In the wake of mounting concerns worldwide over the incident, Tamil Tiger rebels denied involvement and declared, "We strongly condemn the attack." This unusual statement after a suicide bomber attack came in the LTTE's official 'Peace Secretariat' website. It was the work of armed groups operating with Sri Lankan military units, said the denial.

That tacitly pointed the finger at the renegade eastern leader Vinayagamoorthy Muralitharan alias 'Colonel' Karuna, The one-time close confidante of the rebel leader, Velupillai Prabhakaran, and his cadres have been wreaking havoc in the eastern Batticaloa district. Cadres loyal to Prabhakaran have been killed, his military camps and political offices bombed.

Only after posting the denial did the rebel leaders realize the damage it would cause. Spokesman Daya Master telephoned the Tamil media, particularly those in the Tamil-dominated Jaffna peninsula, not to print the official account. Suicide attacks by any other group would be giving them credit for having cadres who were willing to make the supreme sacrifice and achieve 'martyrdom' - a virtue that was exclusive to the LTTE.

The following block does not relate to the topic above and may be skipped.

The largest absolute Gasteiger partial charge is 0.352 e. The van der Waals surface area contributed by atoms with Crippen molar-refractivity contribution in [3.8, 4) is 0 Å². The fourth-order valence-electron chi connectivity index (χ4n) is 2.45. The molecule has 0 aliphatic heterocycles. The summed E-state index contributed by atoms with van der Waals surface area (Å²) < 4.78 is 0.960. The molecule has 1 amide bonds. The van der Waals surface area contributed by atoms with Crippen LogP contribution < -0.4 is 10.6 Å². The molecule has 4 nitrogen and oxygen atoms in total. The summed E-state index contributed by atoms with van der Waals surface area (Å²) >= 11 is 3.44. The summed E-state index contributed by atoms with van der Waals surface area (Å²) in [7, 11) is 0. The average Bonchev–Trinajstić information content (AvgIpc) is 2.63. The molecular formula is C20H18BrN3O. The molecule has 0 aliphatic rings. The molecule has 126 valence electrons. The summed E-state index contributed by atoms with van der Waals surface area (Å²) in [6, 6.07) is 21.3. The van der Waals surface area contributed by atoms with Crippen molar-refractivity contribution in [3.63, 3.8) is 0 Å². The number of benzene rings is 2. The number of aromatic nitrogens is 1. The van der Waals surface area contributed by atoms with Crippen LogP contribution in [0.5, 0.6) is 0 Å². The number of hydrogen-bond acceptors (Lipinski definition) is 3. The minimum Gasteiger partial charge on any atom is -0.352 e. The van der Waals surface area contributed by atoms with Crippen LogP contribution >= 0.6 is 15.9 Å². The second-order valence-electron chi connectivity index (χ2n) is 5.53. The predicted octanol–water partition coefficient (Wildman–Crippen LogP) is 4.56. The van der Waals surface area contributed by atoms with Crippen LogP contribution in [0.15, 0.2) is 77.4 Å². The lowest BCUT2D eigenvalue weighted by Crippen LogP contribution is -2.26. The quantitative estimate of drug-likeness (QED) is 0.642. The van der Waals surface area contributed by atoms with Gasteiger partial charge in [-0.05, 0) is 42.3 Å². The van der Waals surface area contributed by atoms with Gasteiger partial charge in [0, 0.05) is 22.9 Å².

But CID detectives questioned the suicide bomber's accomplice and uncovered proof the attack was in fact carried out by the LTTE rebels. The target was Tamil Cabinet Minister Douglas Devananda, whose Eelam People's Democratic Party (EPDP) is a constituent partner of the UPFA. Unlike the proverbial cat that had nine lives, Devananda has had one more: he survived his tenth assassination attempt.

Devananda has been publicly canvassing for renegade leader Karuna, who has received the 'protective custody' of the Army, to form a separate Tamil political party in the East. For the LTTE, which now claims it is the sole representative of Tamils, this is anathema.